“I think you are going to have to look at the guys who can be a little more aggressive, people like Bubba Watson, Rickie Fowler and Jordan Spieth, who is learning fast on this tour, as well as Rory, Martin Kaymer, G-Mac and Justin Rose, who are all in form and very capable of adding more Majors.
“Phil’s win last year was so important as it showed the value of playing the Scottish Open the week beforehand. All four of the last Open winners have played the week before and got to feel the conditions, acclimatise to the time change, get comfortable in the cooler weather and adjust to links golf again.”
The articulate and thoughtful Nobilo also feels the mental stigma of links golf is slowly leaving the American psyche and the current generation of players – led by Watson, Fowler, Spieth, Matt Kuchar, Dustin Johnson and Jimmy Walker – are ready to take the next step from Tour winners to Major winners and single-Major winners to multiple winners.
He added: “Bubba and Martin Kaymer have both done it already this year, become two-time winners and start to build a legacy for this era. We have been in a bit of a vacuum with Tiger’s decline but there are now plenty of guys who can go on to win multiple Majors, and I think we will see that in the next few years.”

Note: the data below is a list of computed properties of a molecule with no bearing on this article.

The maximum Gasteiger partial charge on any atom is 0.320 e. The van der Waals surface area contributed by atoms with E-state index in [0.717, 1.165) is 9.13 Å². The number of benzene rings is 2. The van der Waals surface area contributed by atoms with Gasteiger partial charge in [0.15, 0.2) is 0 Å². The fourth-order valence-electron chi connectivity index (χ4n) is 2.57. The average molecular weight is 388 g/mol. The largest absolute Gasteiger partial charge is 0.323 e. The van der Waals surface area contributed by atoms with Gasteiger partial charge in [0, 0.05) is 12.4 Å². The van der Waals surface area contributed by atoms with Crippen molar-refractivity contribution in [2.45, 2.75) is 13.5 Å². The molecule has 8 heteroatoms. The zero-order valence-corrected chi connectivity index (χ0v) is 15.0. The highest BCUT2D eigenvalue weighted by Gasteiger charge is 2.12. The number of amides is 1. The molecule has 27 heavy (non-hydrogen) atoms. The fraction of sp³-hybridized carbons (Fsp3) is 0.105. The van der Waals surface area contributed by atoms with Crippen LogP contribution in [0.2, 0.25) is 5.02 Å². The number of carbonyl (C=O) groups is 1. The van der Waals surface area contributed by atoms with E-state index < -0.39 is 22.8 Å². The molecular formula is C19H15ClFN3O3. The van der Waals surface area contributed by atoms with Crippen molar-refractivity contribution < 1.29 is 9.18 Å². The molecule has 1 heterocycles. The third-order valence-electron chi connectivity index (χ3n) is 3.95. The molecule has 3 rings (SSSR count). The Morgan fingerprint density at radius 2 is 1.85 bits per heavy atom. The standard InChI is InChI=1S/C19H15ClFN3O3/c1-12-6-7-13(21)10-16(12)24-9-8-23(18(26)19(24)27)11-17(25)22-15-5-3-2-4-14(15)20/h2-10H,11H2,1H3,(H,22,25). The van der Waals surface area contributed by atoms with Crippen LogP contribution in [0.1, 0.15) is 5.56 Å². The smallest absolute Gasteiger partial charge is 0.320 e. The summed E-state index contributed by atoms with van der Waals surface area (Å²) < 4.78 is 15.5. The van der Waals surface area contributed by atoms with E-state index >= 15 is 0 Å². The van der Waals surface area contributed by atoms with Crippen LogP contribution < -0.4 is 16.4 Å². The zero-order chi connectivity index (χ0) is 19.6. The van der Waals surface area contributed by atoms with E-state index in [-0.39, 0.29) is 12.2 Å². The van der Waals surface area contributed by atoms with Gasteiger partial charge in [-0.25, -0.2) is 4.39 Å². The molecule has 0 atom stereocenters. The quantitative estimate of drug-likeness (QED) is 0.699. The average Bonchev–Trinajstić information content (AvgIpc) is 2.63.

Nobilo’s insistence that golf’s talent pool has never been deeper is echoed by several other respected pundits and also chimes with my own belief that watching today is every bit as thrilling as when Tiger bestrode the courses of the world like a colossus.
Woods, clearly, has a long way to go to recapture his glory days, which are starting to look further and further away in the rear-view mirror. This will be only his second tournament since his back operation and his first did not inspire any cause for confidence. But the fact that as many as 20 others could be contenders at Hoylake should have viewers on the edge of their seats on Sunday afternoon.
And Nobilo concluded: “In many ways, we got lazy in the past because we had the Hollywood story every week. Tiger was that good. My current dream would be to see the dominant Tiger going up against the guys of today, playing the way they can, but I’m not sure we will ever see it now.”
The affable New Zealander does have one other hope for Royal Liverpool, though. “I would love to see Sergio Garcia up there,” he admitted. “He has been so good for golf in Spain and Europe and he can play sublime golf. I’m not sure if he can put it all together next week – but it would be a joy to see.”